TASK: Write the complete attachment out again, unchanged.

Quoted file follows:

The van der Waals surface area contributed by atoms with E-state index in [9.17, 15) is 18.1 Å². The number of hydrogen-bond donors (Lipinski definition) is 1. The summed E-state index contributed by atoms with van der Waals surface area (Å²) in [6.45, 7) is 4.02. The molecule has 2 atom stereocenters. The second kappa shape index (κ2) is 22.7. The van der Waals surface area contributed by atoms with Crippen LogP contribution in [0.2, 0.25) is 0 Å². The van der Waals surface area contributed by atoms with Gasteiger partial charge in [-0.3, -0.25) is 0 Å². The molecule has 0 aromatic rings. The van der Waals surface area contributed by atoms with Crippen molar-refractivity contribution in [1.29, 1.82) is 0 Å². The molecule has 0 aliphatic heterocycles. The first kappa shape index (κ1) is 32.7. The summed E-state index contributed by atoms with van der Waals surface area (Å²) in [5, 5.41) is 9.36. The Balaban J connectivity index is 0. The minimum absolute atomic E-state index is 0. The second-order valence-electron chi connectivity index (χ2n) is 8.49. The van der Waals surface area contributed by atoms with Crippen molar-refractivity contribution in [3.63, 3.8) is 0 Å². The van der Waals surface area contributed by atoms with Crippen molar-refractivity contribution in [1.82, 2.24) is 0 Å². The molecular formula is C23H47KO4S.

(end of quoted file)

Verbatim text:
The van der Waals surface area contributed by atoms with E-state index in [9.17, 15) is 18.1 Å². The number of hydrogen-bond donors (Lipinski definition) is 1. The summed E-state index contributed by atoms with van der Waals surface area (Å²) in [6.45, 7) is 4.02. The molecule has 2 atom stereocenters. The second kappa shape index (κ2) is 22.7. The van der Waals surface area contributed by atoms with Crippen LogP contribution in [0.2, 0.25) is 0 Å². The van der Waals surface area contributed by atoms with Gasteiger partial charge in [-0.3, -0.25) is 0 Å². The molecule has 0 aromatic rings. The van der Waals surface area contributed by atoms with Crippen molar-refractivity contribution in [1.29, 1.82) is 0 Å². The molecule has 0 aliphatic heterocycles. The first kappa shape index (κ1) is 32.7. The summed E-state index contributed by atoms with van der Waals surface area (Å²) in [5, 5.41) is 9.36. The Balaban J connectivity index is 0. The minimum absolute atomic E-state index is 0. The second-order valence-electron chi connectivity index (χ2n) is 8.49. The van der Waals surface area contributed by atoms with Crippen molar-refractivity contribution in [3.63, 3.8) is 0 Å². The van der Waals surface area contributed by atoms with Crippen molar-refractivity contribution in [1.82, 2.24) is 0 Å². The molecular formula is C23H47KO4S.